Lung Cancer Screening

Consider cancer screening to be something you do for yourself or for loved ones. Regular screening can help people live longer, healthier lives.

Lower your risk

If you are at risk for lung cancer, a simple 15-minute screening could have a big impact on your health. Studies show that regular screening can help people live longer, healthier lives. Ask your doctor if lung cancer screening is right for you.

Why should I get screened for lung cancer?

Arrow pointing up to suggest 8-fold increase in survival.

Finding lung cancer early makes a huge difference. The five-year survival rate is eight times higher if it’s found early than if it’s found late, when it has spread to other parts of the body. 

A major study of 100,000 lung cancer patients reported that people whose cancer was caught in the earliest stage have a five-year survival rate of 92%. 

In the early stages, however, lung cancer has no symptoms, so the best way to catch it early is to get screened. That’s why we recommend annual screening for everyone at high risk of lung cancer, even if you feel fine.

Who should get screened for lung cancer?

If you meet these guidelines, the U.S. Preventive Services Task Force recommends that you get screened for lung cancer every year:

  • Heavy smokers (a pack a day or more) or former heavy smokers who quit less than 15 years ago
  • Age 50-80
  • Generally healthy

How does lung cancer screening work?

First, talk with your doctor about whether lung cancer screening is right for you.

If you decide to go ahead, your doctor will send us a referral and we’ll set up an appointment for a scan known as low-dose computed tomography (also called low-dose CT). The scanners use low-dose X-rays to make detailed images of your lungs.

The appointment takes about 15 minutes, and the scan itself takes about two minutes. The scanner looks like a big doughnut. You lie on a bed and the scanner rotates around you.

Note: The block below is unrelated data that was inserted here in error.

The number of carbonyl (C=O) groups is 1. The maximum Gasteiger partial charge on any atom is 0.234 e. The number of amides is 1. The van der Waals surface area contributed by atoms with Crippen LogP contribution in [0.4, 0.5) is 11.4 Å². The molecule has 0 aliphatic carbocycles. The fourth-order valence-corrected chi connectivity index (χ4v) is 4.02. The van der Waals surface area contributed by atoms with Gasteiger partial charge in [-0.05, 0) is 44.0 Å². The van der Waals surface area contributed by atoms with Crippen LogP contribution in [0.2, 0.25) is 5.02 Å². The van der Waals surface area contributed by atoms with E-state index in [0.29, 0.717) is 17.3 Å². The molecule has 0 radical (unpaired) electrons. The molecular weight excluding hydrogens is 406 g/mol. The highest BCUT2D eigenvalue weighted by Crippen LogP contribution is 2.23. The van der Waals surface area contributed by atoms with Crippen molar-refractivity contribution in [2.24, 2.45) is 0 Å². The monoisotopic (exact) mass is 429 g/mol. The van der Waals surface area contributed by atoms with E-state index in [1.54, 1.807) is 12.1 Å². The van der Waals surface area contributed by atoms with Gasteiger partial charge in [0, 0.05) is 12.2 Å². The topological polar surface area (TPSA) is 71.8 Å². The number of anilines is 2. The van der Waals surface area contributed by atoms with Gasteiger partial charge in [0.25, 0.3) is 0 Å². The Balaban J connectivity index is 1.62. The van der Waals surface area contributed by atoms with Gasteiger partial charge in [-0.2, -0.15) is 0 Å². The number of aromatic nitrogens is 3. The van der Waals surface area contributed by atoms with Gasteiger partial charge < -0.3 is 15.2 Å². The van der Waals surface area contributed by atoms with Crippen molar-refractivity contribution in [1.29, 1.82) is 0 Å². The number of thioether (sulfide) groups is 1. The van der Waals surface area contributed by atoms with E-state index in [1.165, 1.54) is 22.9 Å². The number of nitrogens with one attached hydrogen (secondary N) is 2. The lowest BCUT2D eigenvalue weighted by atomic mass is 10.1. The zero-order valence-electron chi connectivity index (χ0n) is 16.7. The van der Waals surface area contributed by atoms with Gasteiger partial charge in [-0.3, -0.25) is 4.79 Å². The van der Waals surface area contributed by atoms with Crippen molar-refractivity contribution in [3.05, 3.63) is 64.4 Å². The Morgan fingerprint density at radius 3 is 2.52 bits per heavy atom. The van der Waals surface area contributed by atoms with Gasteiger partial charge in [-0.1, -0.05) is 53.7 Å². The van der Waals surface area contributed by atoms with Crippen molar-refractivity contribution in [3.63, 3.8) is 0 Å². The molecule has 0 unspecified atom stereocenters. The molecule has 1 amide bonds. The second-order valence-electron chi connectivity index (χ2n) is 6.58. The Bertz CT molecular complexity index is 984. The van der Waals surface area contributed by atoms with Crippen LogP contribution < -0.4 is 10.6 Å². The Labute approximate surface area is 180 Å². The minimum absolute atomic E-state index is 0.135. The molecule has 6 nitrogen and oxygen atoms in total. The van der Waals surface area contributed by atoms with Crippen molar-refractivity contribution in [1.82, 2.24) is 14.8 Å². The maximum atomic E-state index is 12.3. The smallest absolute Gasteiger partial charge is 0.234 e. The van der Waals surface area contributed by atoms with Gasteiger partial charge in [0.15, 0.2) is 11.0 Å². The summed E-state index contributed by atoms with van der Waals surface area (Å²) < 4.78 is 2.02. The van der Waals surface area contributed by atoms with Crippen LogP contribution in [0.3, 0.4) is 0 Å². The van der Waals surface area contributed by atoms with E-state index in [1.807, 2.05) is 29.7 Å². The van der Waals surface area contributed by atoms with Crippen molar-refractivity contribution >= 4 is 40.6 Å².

How much does it cost?

For most people, the cost is nothing if you meet the high-risk criteria. Medicare and most private insurance plans cover annual screening for everyone who meets the guidelines.

What if the scan shows a lung nodule?

If your scan shows a spot on the lung, it is probably a lung nodule. A nodule is a small growth in the lung. Lung nodules are common: About half the population has them. They range in size from 5 millimeters (the size of a pencil eraser) to 10 millimeters (the size of a pea) or bigger.

Most lung nodules are not cancer. They are usually caused by other things, like scar tissue from an old infection. They rarely cause problems, especially if they are small.

About 5% of lung nodules are cancer, however. A nodule is more likely to be cancer if:

  • The nodule is bigger.
  • You are older.
  • You have smoked cigarettes.

If your scan shows a lung nodule, we will talk with you about options. 

We may recommend active surveillance. This means coming back for regular scans to see if the nodule has changed or grown. A small nodule that’s stable probably isn’t cancer.

If the nodule is bigger or seems to be changing, we may recommend a procedure called a bronchoscopy to rule out cancer. 

What are the downsides of lung cancer screening?

Risks are low but important to know:

  • False positive: There is a small chance that screening will detect a lung nodule that is not cancer. This could lead to more tests or invasive procedures.
  • Overdiagnosis: There is a small chance that screening will detect a lung cancer that would not have caused you any problems. This could lead to unnecessary treatment.
  • Radiation exposure: Radiation from a CT scan raises the risk, though by a tiny amount, of developing cancer later. 

It’s important to talk with your doctor before you decide to get screened.

What else can I do for my health?


A logo consisting of a ring with text along it that says "Designated" and "American College of Radiology." In the middle of the ring there is text that reads "Lung Cancer Screening Center."

OHSU has been designated as a Lung Cancer Screening Center by the American College of Radiology.

To earn this award, OHSU met rigorous requirements for quality and safety. Learn more about ACR accreditation.

Contact us

Our nurse navigator can answer questions about scheduling. Call 503-418-1766 or email us at to get started.

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OHSU Diagnostic Imaging Clinic, Marquam Hill
3181 S.W. Sam Jackson Park Road
Portland, OR 97239

OHSU Diagnostic Imaging Clinic, South Waterfront
3303 S. Bond Ave.
Portland, OR 97239

OHSU Diagnostic Imaging Clinic, Beaverton
15700 S.W. Greystone Court
Beaverton, OR 97006

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